In a decision of interest for UK-domiciled multinational companies,1 the Court of Appeal confirmed that a UK parent company does not generally owe a duty of care to third parties who may have been affected by the operations of its foreign subsidiary.
After the announcement of the 2007 Kenyan presidential election, there was a nationwide upsurge in serious ethnic violence in Kenya, which resulted in murders, rapes, violent assaults and damaged property. Across Kenya, 1,333 people were killed and many more were injured.
During this time, employees, former employees and residents (the "Claimants") were living on a large tea plantation run by Unilever Tea Kenya Limited ("UTKL"). The Claimants alleged that UTKL and its UK-domiciled parent company, Unilever Plc ("Unilever"), owed them a duty of care to take adequate steps to protect them from violence, and had breached that duty.
The Court of Appeal's Reasoning
Under English law, a duty of care arises where there is proximity, foreseeability and where it is fair, just and reasonable to impose such a duty. Laing J in the High Court had found in favour of Unilever, confirming that no duty of care was owed.
The Claimants appealed the question of whether a duty of care arose, while Unilever submitted challenges on proximity, forum and case management. In their preliminary application, the Claimants had to establish the threshold of a "good arguable claim" against Unilever as the parent company, from which a claim could then be made against UKTL as a necessary or proper party. In applying this standard, the Court of Appeal found that the Claimants were "nowhere near" to showing that Unilever owed the Claimants a duty of care.
In its decision, the Court of Appeal reiterated principles from recent cases establishing when a duty of care may be imposed on a UK parent company (the "UK Parent"):
(i) where the UK Parent has in substance taken over the management of the subsidiary in place of or jointly with the subsidiary’s own management;2 and/or
(ii) where the UK Parent has given and required compliance of relevant advice to its subsidiary about how it should manage a particular risk. For example, a UK Parent may owe a duty of care to third parties for the products sold by its subsidiary, if it had actively enforced a requirement that its subsidiaries manufacture a food product in a way that turned out to be harmful to health.3
On the facts, the Court of Appeal found that neither the first nor the second category applied because:
(i) Unilever was not involved in the management of UTKL; and
(ii) UTKL did not receive advice from Unilever on how to manage political risk. Instead, the evidence showed that UTKL understood that it was responsible for devising its own risk management policy.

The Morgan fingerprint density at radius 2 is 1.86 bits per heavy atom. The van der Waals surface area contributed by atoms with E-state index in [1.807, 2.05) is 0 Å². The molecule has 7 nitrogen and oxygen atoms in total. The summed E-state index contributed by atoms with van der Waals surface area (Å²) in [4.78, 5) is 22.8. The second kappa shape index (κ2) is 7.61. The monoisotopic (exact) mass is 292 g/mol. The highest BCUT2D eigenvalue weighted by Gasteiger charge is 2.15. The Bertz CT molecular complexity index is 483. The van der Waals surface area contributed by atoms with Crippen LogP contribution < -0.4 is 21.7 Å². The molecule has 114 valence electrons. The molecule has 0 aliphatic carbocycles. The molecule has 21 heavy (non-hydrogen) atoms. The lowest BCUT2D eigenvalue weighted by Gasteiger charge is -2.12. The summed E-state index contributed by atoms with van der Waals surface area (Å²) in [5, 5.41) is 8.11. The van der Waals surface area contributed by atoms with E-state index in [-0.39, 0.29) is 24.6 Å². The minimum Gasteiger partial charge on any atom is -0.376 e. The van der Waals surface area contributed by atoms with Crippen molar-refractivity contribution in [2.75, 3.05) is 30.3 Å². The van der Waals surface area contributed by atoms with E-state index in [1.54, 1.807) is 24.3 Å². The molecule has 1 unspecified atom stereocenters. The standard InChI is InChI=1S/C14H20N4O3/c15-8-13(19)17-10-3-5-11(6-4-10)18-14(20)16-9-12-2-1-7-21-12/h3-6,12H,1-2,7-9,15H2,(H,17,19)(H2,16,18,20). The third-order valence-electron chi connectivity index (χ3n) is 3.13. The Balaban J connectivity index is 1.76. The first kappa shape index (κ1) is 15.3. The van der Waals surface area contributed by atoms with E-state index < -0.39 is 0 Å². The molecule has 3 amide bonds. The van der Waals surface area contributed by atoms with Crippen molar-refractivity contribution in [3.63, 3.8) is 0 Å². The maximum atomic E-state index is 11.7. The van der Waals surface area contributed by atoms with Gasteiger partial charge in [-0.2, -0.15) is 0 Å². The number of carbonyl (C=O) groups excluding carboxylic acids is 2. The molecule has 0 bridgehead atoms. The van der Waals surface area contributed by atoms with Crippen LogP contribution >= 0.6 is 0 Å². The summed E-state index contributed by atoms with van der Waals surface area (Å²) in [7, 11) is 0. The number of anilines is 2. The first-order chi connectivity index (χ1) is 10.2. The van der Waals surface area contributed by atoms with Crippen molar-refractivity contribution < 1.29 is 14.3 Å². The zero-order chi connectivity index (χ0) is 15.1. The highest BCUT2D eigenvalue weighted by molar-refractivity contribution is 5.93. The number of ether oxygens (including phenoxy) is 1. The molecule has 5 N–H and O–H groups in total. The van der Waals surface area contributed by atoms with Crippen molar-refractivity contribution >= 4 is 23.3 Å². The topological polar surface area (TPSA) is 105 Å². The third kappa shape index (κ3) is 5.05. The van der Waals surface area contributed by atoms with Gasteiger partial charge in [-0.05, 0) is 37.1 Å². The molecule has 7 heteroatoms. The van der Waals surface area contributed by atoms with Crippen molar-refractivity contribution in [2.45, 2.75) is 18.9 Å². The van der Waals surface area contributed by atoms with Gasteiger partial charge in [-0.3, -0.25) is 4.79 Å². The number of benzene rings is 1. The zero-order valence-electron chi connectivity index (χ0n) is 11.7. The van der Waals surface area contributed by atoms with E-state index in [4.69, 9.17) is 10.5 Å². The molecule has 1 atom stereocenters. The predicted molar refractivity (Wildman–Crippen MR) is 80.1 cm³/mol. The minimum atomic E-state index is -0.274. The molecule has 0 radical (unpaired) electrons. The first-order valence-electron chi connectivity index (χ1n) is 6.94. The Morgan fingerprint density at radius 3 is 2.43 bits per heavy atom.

Significance of the Decision
This is the second time this year that the Court of Appeal considered whether a UK parent may owe a duty of care to third parties for the actions of its foreign subsidiary.4 In both cases, the Court of Appeal has found that the UK Parent did not owe such a duty of care. Save in exceptional circumstances, a UK Parent is unlikely to owe a duty of care to third parties affected by the actions of its foreign subsidiary.
In addition, these claims were partly motivated by a desire to litigate matters that occurred in a foreign jurisdiction in the English Courts. For example, the Claimants would ordinarily have brought their claims against UTKL in the Kenyan Courts. The outcome of these cases is therefore likely to deter jurisdiction shopping by foreign claimants seeking an alternative to the jurisdiction in which they are based.
However, these cases do not eliminate the risk of potential vexatious litigation from foreign claimants. Although these cases were preliminary applications, a UK Parent may still incur significant legal costs in defending itself. For example, in Okpabi, the "total length of the witness statements ran to over 2,000 pages of material, quite apart from the 8 files of exhibits".5 As a result, these types of litigation may still be a significant financial and reputational risk for UK Parents.
Moreover, these cases provide limited guidance on what might amount to a "good arguable case" that a UK Parent owes a duty of care to third parties for the actions of its foreign subsidiary. This presents challenges for group companies in determining the level of involvement that a UK Parent should have in the day-to-day business of its subsidiary. The Court of Appeal noted that the legal principles applicable to the question of a duty owed by a UK Parent were the same as would apply in relation to "any third party", such as a "consultant giving advice", although on the facts a parent company may have greater scope to intervene in the affairs of a subsidiary. In theory, such a duty could also arise with financing parties or purchasers with specific supply chain requirements. Liability can also arise for parent companies through statutory duties. In practice, all businesses should consider human rights risk in the overall risk profile of their value chain.